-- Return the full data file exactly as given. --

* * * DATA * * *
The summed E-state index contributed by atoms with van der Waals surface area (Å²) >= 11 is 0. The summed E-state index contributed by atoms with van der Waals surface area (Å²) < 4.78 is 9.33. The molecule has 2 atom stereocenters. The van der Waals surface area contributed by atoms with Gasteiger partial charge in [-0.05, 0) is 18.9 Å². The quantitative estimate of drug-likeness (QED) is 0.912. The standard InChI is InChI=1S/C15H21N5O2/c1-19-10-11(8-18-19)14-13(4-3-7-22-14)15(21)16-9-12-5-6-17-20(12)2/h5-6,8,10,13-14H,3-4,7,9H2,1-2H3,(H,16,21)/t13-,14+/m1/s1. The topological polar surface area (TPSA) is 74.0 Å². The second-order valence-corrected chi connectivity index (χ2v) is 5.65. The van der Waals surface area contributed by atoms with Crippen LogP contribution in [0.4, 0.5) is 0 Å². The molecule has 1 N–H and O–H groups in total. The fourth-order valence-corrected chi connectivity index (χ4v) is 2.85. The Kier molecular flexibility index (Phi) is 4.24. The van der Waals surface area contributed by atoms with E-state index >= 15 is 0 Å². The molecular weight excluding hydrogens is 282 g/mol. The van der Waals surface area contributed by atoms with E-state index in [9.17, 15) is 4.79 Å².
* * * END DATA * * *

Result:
The summed E-state index contributed by atoms with van der Waals surface area (Å²) >= 11 is 0. The summed E-state index contributed by atoms with van der Waals surface area (Å²) < 4.78 is 9.33. The molecule has 2 atom stereocenters. The van der Waals surface area contributed by atoms with Gasteiger partial charge in [-0.05, 0) is 18.9 Å². The quantitative estimate of drug-likeness (QED) is 0.912. The standard InChI is InChI=1S/C15H21N5O2/c1-19-10-11(8-18-19)14-13(4-3-7-22-14)15(21)16-9-12-5-6-17-20(12)2/h5-6,8,10,13-14H,3-4,7,9H2,1-2H3,(H,16,21)/t13-,14+/m1/s1. The topological polar surface area (TPSA) is 74.0 Å². The second-order valence-corrected chi connectivity index (χ2v) is 5.65. The van der Waals surface area contributed by atoms with Crippen LogP contribution in [0.4, 0.5) is 0 Å². The molecule has 1 N–H and O–H groups in total. The fourth-order valence-corrected chi connectivity index (χ4v) is 2.85. The Kier molecular flexibility index (Phi) is 4.24. The van der Waals surface area contributed by atoms with E-state index >= 15 is 0 Å². The molecular weight excluding hydrogens is 282 g/mol. The van der Waals surface area contributed by atoms with E-state index in [9.17, 15) is 4.79 Å².